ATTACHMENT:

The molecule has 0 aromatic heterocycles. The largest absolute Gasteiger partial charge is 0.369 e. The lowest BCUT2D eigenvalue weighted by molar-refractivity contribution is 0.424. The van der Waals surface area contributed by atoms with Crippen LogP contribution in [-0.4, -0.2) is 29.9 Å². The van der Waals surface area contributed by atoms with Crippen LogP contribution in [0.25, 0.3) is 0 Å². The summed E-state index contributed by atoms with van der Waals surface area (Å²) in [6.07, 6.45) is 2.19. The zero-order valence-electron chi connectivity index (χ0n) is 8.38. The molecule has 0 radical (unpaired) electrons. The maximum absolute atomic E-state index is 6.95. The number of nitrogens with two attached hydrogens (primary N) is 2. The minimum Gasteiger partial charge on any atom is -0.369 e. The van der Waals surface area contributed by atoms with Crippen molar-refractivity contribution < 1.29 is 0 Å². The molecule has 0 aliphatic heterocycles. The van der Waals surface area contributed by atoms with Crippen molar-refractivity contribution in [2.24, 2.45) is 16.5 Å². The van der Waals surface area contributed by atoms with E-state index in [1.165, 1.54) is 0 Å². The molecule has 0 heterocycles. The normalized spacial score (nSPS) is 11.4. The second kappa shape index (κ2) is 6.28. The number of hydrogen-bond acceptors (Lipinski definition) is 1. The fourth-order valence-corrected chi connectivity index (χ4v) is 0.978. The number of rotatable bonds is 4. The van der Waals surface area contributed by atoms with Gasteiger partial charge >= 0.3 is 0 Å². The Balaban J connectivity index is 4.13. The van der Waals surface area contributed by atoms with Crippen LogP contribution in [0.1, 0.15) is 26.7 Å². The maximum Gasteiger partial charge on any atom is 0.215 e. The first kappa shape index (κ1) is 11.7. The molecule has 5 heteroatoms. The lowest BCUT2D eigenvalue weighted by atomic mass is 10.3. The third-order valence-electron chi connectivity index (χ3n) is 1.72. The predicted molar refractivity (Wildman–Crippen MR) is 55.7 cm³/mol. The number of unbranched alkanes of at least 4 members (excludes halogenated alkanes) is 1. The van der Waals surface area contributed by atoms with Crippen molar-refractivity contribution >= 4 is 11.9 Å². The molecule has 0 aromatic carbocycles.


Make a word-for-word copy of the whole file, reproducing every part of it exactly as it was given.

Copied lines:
The molecule has 0 aromatic heterocycles. The largest absolute Gasteiger partial charge is 0.369 e. The lowest BCUT2D eigenvalue weighted by molar-refractivity contribution is 0.424. The van der Waals surface area contributed by atoms with Crippen LogP contribution in [-0.4, -0.2) is 29.9 Å². The van der Waals surface area contributed by atoms with Crippen LogP contribution in [0.25, 0.3) is 0 Å². The summed E-state index contributed by atoms with van der Waals surface area (Å²) in [6.07, 6.45) is 2.19. The zero-order valence-electron chi connectivity index (χ0n) is 8.38. The molecule has 0 radical (unpaired) electrons. The maximum absolute atomic E-state index is 6.95. The number of nitrogens with two attached hydrogens (primary N) is 2. The minimum Gasteiger partial charge on any atom is -0.369 e. The van der Waals surface area contributed by atoms with Crippen molar-refractivity contribution < 1.29 is 0 Å². The molecule has 0 aliphatic heterocycles. The van der Waals surface area contributed by atoms with Crippen molar-refractivity contribution in [2.24, 2.45) is 16.5 Å². The van der Waals surface area contributed by atoms with E-state index in [1.165, 1.54) is 0 Å². The molecule has 0 heterocycles. The normalized spacial score (nSPS) is 11.4. The second kappa shape index (κ2) is 6.28. The number of hydrogen-bond acceptors (Lipinski definition) is 1. The fourth-order valence-corrected chi connectivity index (χ4v) is 0.978. The number of rotatable bonds is 4. The van der Waals surface area contributed by atoms with Gasteiger partial charge >= 0.3 is 0 Å². The Balaban J connectivity index is 4.13. The van der Waals surface area contributed by atoms with Crippen LogP contribution in [0.1, 0.15) is 26.7 Å². The maximum Gasteiger partial charge on any atom is 0.215 e. The first kappa shape index (κ1) is 11.7. The molecule has 5 heteroatoms. The lowest BCUT2D eigenvalue weighted by atomic mass is 10.3. The third-order valence-electron chi connectivity index (χ3n) is 1.72. The predicted molar refractivity (Wildman–Crippen MR) is 55.7 cm³/mol. The number of unbranched alkanes of at least 4 members (excludes halogenated alkanes) is 1. The van der Waals surface area contributed by atoms with Crippen molar-refractivity contribution >= 4 is 11.9 Å². The molecule has 0 aromatic carbocycles.